During a preliminary unrecorded interview that lasted about forty-five minutes, defendant said that Robinson pulled out in front of him while driving on Route 206, making him angry. Defendant followed Robinson home, and approached Robinson while he was parked in his driveway, sitting in his car. With his hand underneath his shirt, pretending he had a gun, defendant said to Robinson, "give me what you got." At that point, defendant noticed Robinson's wallet on the console, and reached in and took it. After the robbery, defendant returned to his car and while attempting to find his way to the Princeton area, he disabled his car, but managed to park it on an adjoining street, Muentner Drive. He knocked on doors wanting to use a telephone but to no success. He entered a third house through an unlocked sliding glass door as he saw a police car traveling down the street. Once he was inside, he had contact with the female homeowner, who gave him her car keys and some cash. Defendant said that he held onto the woman's arm to keep her away from the window. Defendant left the house in her vehicle and drove away, hitting the tree in the front yard, losing control of the car and eventually crashing into the police vehicle.

After the preliminary interview, Detective Herrling asked defendant if he would agree to give a tape-recorded statement, and defendant said that he would. Herrling then retrieved the tape recorder from the Detective Bureau, tested it, and brought in another detective, Jim Gill, because departmental policy was that two officers should be present during taped statements. Defendant was then questioned while the interrogation was tape recorded.

Defendant testified in his own defense. According to defendant, he had psychological problems for which he was treated with various medications, but that he had stopped taking his prescribed drugs on the advice of his fiancée. Defendant had ingested marijuana, crack, oxycontin, beer and Jack Daniels on the evening in question. A car, "[a] little too fast [and] . . . furious," cut him off that night, and defendant remembered nothing afterwards. Defendant attributed the facts in his taped statement to the suggestions of Detective Herrling, and defendant said that Detective Herrling had promised to help him if he would give a statement.

The jury credited the State's proofs and, as noted, convicted defendant of robbery, burglary, eluding, theft and obstruction. This appeal follows in which defendant, through counsel, raises the following issues:

I. THE ADMISSION OF MR. STACKHOUSE'S RECORDED CONFESSION, WHICH HAD BEEN PRECEDED BY A DELIBERATELY, UNRECORDED INTERROGATION, DEPRIVED MR. STACKHOUSE OF A FAIR TRIAL.

II. THE TRIAL COURT'S INSTRUCTIONS CONCERNING THE DEFENDANT'S RECORDED STATEMENT WERE INADEQUATE, AND DEPRIVED HIM OF A FAIR TRIAL. (Not Raised Below)

Defendant pro se raises these additional issues in a supplemental brief:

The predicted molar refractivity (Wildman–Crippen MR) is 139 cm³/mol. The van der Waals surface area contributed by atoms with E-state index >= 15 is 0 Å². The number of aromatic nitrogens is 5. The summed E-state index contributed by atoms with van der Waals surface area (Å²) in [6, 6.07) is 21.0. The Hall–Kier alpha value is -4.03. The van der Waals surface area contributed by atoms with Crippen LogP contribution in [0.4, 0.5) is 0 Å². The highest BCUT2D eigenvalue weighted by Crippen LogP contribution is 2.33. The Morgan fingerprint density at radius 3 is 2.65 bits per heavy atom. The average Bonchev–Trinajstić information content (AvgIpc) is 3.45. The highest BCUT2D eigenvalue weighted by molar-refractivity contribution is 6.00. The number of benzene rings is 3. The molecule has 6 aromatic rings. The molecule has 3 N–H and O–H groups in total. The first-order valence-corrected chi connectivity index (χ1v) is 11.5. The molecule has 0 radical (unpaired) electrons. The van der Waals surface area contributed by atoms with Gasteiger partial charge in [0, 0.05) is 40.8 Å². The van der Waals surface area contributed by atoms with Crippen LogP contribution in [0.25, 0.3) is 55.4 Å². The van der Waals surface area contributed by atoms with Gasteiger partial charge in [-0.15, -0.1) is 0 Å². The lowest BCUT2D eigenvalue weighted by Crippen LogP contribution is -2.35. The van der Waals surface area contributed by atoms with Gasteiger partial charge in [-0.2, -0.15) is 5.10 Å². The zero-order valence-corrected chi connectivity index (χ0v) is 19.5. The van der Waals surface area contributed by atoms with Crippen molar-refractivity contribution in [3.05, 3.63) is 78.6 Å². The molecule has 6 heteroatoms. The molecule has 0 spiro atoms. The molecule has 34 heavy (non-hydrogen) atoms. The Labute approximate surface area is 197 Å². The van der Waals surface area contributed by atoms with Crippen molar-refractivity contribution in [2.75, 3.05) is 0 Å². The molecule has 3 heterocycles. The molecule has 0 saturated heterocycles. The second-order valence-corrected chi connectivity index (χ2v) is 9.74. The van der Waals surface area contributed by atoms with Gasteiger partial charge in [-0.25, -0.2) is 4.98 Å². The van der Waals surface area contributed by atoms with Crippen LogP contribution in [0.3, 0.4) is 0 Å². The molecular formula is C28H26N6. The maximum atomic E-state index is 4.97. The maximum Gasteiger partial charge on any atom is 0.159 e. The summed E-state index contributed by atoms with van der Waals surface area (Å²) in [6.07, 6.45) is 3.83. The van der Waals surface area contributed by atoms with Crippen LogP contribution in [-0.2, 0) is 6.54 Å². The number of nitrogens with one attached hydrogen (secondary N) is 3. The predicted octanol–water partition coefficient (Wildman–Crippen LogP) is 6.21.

I. DEFENDANT WAS DENIED A FAIR TRIAL BY FAULTY JURY INSTRUCTIONS, WHERE THE TRIAL COURT FAILED TO INSTRUCT THE JURORS THAT THEY MUST ACQUIT HIM IF THEY FOUND HIS INTOXICATION WAS SUCH AS TO RENDER HIM INCAPABLE OF ACTING PURPOSELY OR KNOWINGLY.

II. DEFENDANT WAS DENIED A FAIR TRIAL BY PROSECUTORIAL MISCONDUCT, WHEN THE PROSECUTOR REPEATEDLY USED AS EVIDENCE THE $100 GIVEN TO DEFENDANT BY [MRS. G.] TO GET HIM TO LEAVE HER HOME QUICKLY, EVEN THOUGH THERE WAS NO CHARGE BY THE GRAND JURY OF THE $100 BEING AN "ELEMENT" OF THIS ROBBERY CHARGE.

We have considered each of these issues in light of the record, the applicable law, and the arguments of counsel and defendant pro se, and we are satisfied that none of them is of sufficient merit to warrant discussion in a written opinion. R. 2:11-3(e)(2). We add, however, the following comments.

Defendant's principal contention is that the deliberate choice of the police to electronically record only the end product of his interview and not the entire interrogation violated his due process and fair trial rights. In response, we need only refer to the Court's contrary decision in State v. Cook, 179 N.J. 533 (2004), finding no such constitutional right to the electronic recordation of custodial statements. Id. at 559-60. The interrogation here in issue occurred on June 14, 2004, only one month after the Cook decision on May 10, 2004, and thus the manner in which defendant's statement was taken and recorded comported with the highest standards of the time.*fn1 See State v. Domicz, 188 N.J. 285, 297 (2006).

Nevertheless, defendant contends that the only reason for the partial taping in this case was to proselytize him into saying what the police wanted him to say off-camera. This contention, however, was never raised below nor urged as a ground for suppressing his confession. Instead, at the Miranda hearing, defendant argued that his statements were not knowing or voluntary because he had ingested cocaine, been in a car accident, and had not slept the previous night. The trial judge ultimately rejected this argument in light of credible evidence that defendant had executed waivers of his rights freely and intelligently, and that his statements were logical, coherent and comported with the testimony of several witnesses. For present purposes, however, the contention raised by defendant at the Miranda hearing simply did not call for the court's inquiry into the facts relevant to the issue now being raised for the first time, namely whether the recorded confession was tainted by defendant's preliminary unrecorded statements. As such, the issue is not properly before us on appeal. See State v. Macon, 57 N.J. 325, 333 (1971); State v. Green, 346 N.J. Super. 87, 90-91 (App. Div. 2001); State v. Jordan, 115 N.J. Super. 73, 76 (App. Div.), certif. denied, 59 N.J. 293 (1971). Cf. State v. Herrera, 187 N.J. 493, 501 (2006). That said, we are nevertheless satisfied that defendant's blanket, conclusionary allegation in this regard finds no support in the record as developed in this matter. In sum, defendant's interrogation complied fully with the standards in effect at the time and we find no basis for suppression as a penalty for failure to follow standards not in effect until years later.

We reject, for similar reasons, defendant's related contention, also raised for the first time on appeal, Rule 2:10-2, that the trial judge erred in not fashioning an instruction directing the jury to weigh defendant's recorded statement with caution because there was a pre-tape interview session. Suffice it to say, the judge gave the charges mandated by State v. Kociolek, 23 N.J. 400, 421 (1957), advising the jurors to "'receive . . . [the oral statement] with caution, . . . [based on the] generally recognized risk of . . . [misunderstanding] by the hearer[,]'" and State v. Hampton, 61 N.J. 250, 272 (1972), instructing jurors to determine the credibility of a confession by analyzing it against the circumstances of its elicitation. No more was required under the circumstances.

Finally, we deem defendant's remaining arguments not to require discussion. R. 2:11-3(e)(2).

Affirmed.